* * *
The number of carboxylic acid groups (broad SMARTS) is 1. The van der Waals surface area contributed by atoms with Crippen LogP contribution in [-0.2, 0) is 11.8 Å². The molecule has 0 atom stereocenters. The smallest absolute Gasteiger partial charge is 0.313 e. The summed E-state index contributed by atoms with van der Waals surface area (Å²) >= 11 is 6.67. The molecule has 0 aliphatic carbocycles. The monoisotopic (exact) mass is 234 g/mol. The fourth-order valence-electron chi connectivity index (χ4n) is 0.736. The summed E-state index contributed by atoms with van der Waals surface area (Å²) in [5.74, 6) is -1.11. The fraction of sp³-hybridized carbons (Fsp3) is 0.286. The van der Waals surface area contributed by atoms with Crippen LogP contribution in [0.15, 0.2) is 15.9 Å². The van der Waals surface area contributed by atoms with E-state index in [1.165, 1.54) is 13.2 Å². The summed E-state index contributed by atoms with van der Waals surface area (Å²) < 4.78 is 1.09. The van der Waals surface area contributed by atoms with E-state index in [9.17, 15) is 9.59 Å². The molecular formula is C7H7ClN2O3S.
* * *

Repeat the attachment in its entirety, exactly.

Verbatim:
The number of carboxylic acid groups (broad SMARTS) is 1. The van der Waals surface area contributed by atoms with Crippen LogP contribution in [-0.2, 0) is 11.8 Å². The molecule has 0 atom stereocenters. The smallest absolute Gasteiger partial charge is 0.313 e. The summed E-state index contributed by atoms with van der Waals surface area (Å²) >= 11 is 6.67. The molecule has 0 aliphatic carbocycles. The monoisotopic (exact) mass is 234 g/mol. The fourth-order valence-electron chi connectivity index (χ4n) is 0.736. The summed E-state index contributed by atoms with van der Waals surface area (Å²) in [5.74, 6) is -1.11. The fraction of sp³-hybridized carbons (Fsp3) is 0.286. The van der Waals surface area contributed by atoms with Crippen LogP contribution in [0.15, 0.2) is 15.9 Å². The van der Waals surface area contributed by atoms with E-state index in [1.165, 1.54) is 13.2 Å². The summed E-state index contributed by atoms with van der Waals surface area (Å²) < 4.78 is 1.09. The van der Waals surface area contributed by atoms with E-state index in [9.17, 15) is 9.59 Å². The molecular formula is C7H7ClN2O3S.